Le 04-août-05, à 18:38, Hal Finney a écrit :
Brent Meeker writes:
I'm uncertain whether "instantiated by abstract mathematical
that the patterns are being physically realized by a process in time
(as in the
sci-fi above) or by the physical existence of the patterns in some
(e.g. written pieces of paper) or just by the Platonic "existence" of
patterns within some mathematic/logic system.
I'd be curious to know whether you think that Platonic existence could
include a notion of time. Can you imagine a process, something that
involves the flow of time, existing Platonically? Or would you
Platonic existence to things like integers and triangles, which
don't involve anything like time?
How about the case of mathematical proofs? Could an entire proof
exist Platonically? A proof has a sort of time-like flow to it, causal
dependency of later steps on earlier ones. It seems to be an
My tentative opinion is that it does make sense to ascribe Platonic
existence to such things but I am interested to hear other people's
My feeling is that your tentative opinion is sound. First the whole
subject of metamathematics (Post, Kleene, Church, Turing, Godel, Lob,
Solovay, ...) is based on the fact that "formal proofs" can be coded
unambiguously by numbers or by other mathematical objects (for exemples
arrows in some categories).
Informal proofs can also be considered as existing in Platonia, but
then you need some strong assumption (like comp, but I think it could
work with less strong assumptions).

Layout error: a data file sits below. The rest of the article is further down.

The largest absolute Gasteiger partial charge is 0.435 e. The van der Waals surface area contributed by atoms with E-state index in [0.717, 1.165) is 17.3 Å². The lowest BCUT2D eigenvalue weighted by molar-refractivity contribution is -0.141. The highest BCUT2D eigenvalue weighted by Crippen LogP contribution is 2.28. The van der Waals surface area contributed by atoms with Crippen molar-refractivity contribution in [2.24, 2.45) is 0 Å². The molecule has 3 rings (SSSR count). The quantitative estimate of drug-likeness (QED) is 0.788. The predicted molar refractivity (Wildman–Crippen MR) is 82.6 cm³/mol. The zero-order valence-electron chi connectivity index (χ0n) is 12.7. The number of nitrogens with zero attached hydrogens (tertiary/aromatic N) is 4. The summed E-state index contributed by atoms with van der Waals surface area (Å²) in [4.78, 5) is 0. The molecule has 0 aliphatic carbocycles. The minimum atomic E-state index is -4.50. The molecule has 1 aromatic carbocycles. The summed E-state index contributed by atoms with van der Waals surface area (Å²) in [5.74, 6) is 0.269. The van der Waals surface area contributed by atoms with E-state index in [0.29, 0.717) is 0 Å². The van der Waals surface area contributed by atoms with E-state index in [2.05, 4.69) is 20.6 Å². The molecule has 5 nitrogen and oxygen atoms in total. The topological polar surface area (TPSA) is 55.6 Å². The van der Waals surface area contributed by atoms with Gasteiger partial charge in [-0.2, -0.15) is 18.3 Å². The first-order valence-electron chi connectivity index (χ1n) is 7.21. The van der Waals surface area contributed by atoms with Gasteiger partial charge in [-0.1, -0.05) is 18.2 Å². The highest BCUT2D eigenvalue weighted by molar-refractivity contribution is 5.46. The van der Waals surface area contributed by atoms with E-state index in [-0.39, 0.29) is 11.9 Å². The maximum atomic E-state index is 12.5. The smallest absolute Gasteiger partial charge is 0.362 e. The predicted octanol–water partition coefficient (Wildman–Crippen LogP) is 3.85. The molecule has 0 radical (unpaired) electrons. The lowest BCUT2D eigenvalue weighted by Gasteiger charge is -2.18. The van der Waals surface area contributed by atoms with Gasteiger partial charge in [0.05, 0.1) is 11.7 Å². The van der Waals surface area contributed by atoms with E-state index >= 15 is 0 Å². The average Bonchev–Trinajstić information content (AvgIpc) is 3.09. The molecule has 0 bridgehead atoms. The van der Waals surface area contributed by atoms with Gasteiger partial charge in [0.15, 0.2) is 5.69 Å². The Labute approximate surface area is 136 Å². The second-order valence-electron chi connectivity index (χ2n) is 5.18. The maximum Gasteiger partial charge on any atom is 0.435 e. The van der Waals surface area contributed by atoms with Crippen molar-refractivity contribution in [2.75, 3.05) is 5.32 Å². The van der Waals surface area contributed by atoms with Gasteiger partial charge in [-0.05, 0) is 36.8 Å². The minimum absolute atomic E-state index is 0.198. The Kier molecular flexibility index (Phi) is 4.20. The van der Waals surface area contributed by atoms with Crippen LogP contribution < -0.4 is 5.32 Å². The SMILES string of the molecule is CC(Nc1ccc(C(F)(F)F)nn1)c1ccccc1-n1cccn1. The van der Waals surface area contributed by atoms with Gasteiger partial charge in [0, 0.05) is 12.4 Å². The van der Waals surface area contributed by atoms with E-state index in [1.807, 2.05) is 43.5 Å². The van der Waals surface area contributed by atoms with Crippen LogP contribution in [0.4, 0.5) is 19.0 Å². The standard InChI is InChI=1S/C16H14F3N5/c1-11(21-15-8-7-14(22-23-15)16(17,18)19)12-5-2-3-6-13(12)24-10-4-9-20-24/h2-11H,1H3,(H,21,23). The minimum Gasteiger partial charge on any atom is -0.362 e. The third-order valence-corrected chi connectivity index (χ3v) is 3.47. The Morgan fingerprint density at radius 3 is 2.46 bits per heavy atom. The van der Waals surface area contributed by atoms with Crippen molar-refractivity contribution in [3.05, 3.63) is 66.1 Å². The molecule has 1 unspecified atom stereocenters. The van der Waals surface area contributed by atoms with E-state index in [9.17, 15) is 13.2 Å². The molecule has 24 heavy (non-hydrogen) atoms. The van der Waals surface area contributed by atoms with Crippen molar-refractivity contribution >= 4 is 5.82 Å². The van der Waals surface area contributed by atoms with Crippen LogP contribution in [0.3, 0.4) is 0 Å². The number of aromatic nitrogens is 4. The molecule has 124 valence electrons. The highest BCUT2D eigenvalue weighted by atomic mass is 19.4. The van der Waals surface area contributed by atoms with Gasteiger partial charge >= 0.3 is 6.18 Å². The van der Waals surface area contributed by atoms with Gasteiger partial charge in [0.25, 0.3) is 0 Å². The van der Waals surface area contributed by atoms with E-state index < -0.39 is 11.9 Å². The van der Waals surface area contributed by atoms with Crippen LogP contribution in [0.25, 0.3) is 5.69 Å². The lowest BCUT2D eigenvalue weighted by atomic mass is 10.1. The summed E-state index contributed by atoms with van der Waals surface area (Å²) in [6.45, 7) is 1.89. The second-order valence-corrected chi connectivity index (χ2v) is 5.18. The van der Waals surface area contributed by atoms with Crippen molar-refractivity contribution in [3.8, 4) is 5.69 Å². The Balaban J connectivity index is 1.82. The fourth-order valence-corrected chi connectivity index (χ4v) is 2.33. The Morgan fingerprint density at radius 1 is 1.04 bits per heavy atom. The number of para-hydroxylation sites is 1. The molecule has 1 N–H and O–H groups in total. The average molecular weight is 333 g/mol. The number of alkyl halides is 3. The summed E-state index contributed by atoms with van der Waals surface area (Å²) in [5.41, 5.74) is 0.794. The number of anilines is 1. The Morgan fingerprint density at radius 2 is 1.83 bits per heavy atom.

Your intuition that a proof has a sort of time-like flow is quite
accurate, and is actually the base of many many works in todays
theoretical sciences. The idea is that axioms corresponds to "initial
conditions", and the inference rules corresponds to the dynamics.
I will illustrate this with the combinators soon or late.
In some logic, that "analogy" can be made even more precise. In linear
logic the principle that axiom = initial conditions, and rules =
dynamical law, is "so true" that Girard has succeeded in building
semantics in term of Hilbert space and operator algebra quite akin to
"quantum mechanics". The fact is that linear logic handle a notion of
resource (for example from the assumption A you cannot derive A & A
(like from 1 dollar you cannot derive 2 dollars!).
Now an important fact is the following: computations themselves can be
seen as proofs. But with Church thesis, the notion of computation is
absolute: it does not depend on the formal system chosen (java = C =
turing = quantum computer = ...). But provability is a relative notion
(like the notion of *total* (everywhere defined) computable functions.
To say "A is proved" has no meaning, you should always say: A is proved
in this or that theory (or by this or that machine). Of course
provability can obey universal principles: for example the notion of
classical checkable proof in sufficiently rich system is completely
captured by the modal logics G and G*.